Barnabé Ribay’s Chandelier Taijitu is a delicious mix of the east and the west

Based in La Voulte-sur-Rhône, Barnabé Ribay lives a long way away from China. But that hasn’t stopped the French designer from using one of the most profound bits of Chinese philosophy as the inspiration for his work. Using Taijitu, the principle in Chinese philosophy that states that it is the harmony between opposites that serves as a fundamental basis for all creation. This duality is represented by the Taijitu in Taoism through the iconic symbol of the yin and yang that is something of an international icon for the principle.


Even though the principle itself stands for the two opposite principles in nature, i.e., the female negative and the male positive suggesting that all creation is based on balancing and counterbalancing forces, the designer has used an allusion to it in a rather literal way through the Chandelier Taijitu.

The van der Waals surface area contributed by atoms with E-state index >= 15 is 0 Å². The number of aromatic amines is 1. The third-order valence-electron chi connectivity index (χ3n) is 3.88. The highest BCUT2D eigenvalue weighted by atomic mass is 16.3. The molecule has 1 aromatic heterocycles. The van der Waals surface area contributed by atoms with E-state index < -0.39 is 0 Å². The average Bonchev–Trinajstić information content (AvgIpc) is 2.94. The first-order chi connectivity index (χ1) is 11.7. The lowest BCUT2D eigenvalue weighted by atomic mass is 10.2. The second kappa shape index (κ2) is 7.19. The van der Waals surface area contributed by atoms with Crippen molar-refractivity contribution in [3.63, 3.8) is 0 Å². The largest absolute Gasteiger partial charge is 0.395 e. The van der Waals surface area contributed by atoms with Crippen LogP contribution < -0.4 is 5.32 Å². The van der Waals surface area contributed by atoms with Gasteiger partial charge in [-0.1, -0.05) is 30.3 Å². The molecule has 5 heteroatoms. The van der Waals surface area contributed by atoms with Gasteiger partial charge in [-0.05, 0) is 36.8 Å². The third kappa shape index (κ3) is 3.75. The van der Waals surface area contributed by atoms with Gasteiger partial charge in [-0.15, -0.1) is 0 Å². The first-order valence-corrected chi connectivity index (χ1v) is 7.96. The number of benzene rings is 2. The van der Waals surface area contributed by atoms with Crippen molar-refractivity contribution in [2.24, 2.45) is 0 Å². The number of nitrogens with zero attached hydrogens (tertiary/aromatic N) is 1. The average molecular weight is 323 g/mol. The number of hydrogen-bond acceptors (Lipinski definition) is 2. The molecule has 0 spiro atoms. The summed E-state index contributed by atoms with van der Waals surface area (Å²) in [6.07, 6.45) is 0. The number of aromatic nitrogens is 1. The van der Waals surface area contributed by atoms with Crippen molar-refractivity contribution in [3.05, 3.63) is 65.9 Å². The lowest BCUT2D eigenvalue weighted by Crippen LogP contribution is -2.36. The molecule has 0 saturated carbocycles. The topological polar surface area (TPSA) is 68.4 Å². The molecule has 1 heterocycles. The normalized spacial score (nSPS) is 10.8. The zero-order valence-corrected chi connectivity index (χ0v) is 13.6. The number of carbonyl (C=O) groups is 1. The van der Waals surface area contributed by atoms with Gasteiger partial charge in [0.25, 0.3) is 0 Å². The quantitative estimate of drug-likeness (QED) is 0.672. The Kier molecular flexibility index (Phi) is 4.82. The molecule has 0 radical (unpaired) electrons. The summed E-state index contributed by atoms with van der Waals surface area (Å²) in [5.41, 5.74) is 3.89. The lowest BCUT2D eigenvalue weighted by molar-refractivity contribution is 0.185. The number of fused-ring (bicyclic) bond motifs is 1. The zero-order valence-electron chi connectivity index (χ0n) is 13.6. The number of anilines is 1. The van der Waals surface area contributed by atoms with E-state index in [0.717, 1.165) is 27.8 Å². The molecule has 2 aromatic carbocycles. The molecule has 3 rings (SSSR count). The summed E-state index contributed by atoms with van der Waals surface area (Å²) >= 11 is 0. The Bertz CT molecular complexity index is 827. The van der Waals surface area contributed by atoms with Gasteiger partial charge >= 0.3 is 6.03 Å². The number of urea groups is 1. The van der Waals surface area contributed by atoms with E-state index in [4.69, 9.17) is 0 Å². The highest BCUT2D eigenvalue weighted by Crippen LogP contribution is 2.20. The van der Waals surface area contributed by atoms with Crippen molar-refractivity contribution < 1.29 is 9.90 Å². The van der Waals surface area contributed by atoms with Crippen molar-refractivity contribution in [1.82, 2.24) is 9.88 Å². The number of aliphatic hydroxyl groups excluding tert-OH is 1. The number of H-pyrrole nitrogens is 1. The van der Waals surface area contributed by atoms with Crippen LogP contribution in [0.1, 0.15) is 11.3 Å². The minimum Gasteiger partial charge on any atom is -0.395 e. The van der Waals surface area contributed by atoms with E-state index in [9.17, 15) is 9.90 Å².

Like its name suggests, the design of the lighting is inspired by the Taijitu though it isn’t so much a chandelier as it is a set of candelabras! Each of the two candelabras as used to represent the yin and the yang with the black candelabra representing the negative feminine energy and the white candelabra representing the positive male energy.


In a reversal of everything the western world knows about symbolism, the candelabra that stands for the male energy is made using wood and finished in delicate white while the candelabra that represents the female energy is made using study and hard industrial grade metal and is painted black! The candelabra set is designed in a special angular design that defies the traditional design for the candle holding device and adds a special modern and industrial contrast to the ancient philosophical philosophy that inspired its design. The Chandelier Taijitu was recently exhibited at the LYDMAR Hotel during the 2013 Stockholm Design Week.

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